"Everything is possible with God."

www.BambooPeacock.com

 

Contact me to be in the UPA's Peafowl Today magazine!

Reply

8 peafowl: 1 India Blue, 1 blackshoulder, 1 pied, 2 split (pied or white), 2 whites, 1 Indo-Chinese Green.
 

Proud to be Native American and happy to have wonderful family & friends.
"Everything is possible with God."

www.BambooPeacock.com

 

Contact me to be in the UPA's Peafowl Today magazine!

Reply
post #4 of 9
Species will also play a part. India blues will hang around forever no issue however, green peafowl are rolling stones and will more than likley disapear that goes for males and females. Please dont clip their wings as stated earlier it does more harm than good plus, Id bet they could still jump 8+ ft with clipped wings, greens tend to jump higher in my experience due to their leaner and taller build both species are excellent escape fliers. Greens tend to be very wild when compared to the india blue species and I do not recommend them for a novice, start with India blues if you have that option.Good luck on your decision you came to the right place for answers.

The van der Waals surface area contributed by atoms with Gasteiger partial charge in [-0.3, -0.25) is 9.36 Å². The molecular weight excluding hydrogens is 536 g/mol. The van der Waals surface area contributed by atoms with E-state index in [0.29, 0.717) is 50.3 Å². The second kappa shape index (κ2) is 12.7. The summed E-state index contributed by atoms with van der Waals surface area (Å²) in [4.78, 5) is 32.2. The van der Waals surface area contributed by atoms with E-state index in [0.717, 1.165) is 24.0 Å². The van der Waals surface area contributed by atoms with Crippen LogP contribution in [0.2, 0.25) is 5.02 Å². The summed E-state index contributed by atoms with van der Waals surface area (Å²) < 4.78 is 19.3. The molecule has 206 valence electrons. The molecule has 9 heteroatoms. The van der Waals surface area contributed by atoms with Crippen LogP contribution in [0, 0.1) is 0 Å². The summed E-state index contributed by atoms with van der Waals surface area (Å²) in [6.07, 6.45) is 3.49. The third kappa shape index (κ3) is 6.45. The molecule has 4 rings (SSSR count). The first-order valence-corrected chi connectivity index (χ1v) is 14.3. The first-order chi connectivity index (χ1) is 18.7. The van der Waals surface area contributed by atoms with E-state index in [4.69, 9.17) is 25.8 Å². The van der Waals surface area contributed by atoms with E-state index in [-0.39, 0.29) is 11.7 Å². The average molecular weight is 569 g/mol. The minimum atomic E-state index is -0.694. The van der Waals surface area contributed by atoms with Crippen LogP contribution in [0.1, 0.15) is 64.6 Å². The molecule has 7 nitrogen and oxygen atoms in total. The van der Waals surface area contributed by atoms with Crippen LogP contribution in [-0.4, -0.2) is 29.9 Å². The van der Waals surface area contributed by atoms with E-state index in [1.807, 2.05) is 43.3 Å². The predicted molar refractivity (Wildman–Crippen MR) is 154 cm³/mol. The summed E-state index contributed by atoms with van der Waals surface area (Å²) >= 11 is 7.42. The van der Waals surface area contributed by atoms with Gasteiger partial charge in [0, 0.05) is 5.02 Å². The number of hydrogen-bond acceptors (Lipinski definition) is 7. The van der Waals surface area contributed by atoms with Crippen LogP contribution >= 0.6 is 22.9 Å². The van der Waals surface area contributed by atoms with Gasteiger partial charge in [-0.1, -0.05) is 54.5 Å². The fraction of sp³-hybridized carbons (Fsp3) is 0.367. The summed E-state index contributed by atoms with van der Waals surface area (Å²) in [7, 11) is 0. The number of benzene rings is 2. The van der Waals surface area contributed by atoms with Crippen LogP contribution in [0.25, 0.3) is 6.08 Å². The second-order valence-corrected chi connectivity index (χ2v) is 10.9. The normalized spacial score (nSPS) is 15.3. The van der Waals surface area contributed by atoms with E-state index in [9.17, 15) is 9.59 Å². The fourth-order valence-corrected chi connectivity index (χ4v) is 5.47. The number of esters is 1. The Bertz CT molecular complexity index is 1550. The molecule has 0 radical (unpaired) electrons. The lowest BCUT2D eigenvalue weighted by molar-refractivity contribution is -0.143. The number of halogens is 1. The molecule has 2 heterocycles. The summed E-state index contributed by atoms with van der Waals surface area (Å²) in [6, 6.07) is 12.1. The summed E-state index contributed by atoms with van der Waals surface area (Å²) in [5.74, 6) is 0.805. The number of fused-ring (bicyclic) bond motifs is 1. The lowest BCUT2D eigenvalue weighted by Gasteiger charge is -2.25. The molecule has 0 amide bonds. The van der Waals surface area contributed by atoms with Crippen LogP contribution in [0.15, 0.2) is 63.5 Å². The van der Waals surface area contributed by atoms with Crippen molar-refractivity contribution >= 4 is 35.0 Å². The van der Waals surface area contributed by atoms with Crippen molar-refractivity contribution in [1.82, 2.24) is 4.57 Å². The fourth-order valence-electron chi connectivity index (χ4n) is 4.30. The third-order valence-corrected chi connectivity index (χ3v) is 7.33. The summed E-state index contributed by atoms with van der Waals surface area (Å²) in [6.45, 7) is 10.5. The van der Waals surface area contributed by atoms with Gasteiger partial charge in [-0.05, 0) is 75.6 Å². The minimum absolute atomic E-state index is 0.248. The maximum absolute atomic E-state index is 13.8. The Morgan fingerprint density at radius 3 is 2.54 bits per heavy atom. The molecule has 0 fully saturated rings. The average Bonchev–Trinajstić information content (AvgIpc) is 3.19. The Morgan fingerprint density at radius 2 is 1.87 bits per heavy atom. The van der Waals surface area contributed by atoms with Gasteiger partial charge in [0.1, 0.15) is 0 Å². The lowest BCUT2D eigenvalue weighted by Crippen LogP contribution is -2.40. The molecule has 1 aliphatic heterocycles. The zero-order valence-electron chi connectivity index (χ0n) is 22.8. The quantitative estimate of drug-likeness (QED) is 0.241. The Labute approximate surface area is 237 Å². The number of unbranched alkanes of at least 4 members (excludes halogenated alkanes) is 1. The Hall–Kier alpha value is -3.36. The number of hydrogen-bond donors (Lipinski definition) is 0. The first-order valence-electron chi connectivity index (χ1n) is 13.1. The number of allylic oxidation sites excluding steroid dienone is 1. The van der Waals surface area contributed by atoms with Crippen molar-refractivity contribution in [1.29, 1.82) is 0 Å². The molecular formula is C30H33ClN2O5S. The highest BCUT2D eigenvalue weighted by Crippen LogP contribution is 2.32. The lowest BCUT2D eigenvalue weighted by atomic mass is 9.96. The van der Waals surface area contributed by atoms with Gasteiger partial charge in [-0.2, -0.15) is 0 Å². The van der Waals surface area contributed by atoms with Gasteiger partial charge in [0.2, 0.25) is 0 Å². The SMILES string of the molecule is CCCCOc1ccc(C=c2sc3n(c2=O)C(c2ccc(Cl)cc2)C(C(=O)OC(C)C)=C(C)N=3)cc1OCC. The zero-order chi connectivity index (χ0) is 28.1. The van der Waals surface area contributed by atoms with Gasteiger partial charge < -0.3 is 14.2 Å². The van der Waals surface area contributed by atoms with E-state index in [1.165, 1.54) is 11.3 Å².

Edited by barkerg - 12/20/15 at 11:14pm
post #5 of 9
Also, as stated by minxfox they are excellent defenders of their territory. Ive observed hens with chicks and other non mothers in the bevy fly up a tree after a hawk. They do not play when it comes to predators.

Gerald
post #6 of 9
Thread Starter 
Quote:
Originally Posted by MinxFox View Post

If you want to free-range peafowl it is best to start with young chicks or to even hatch your own. Everyone has their own way of training young peafowl to free-range, but the general consensus is that it is best to start with peachicks and then once they are fully grown you can let them out to free-range permanently. You may be able to train them to come into the aviary at night to sleep, but that can be hard to get them to do.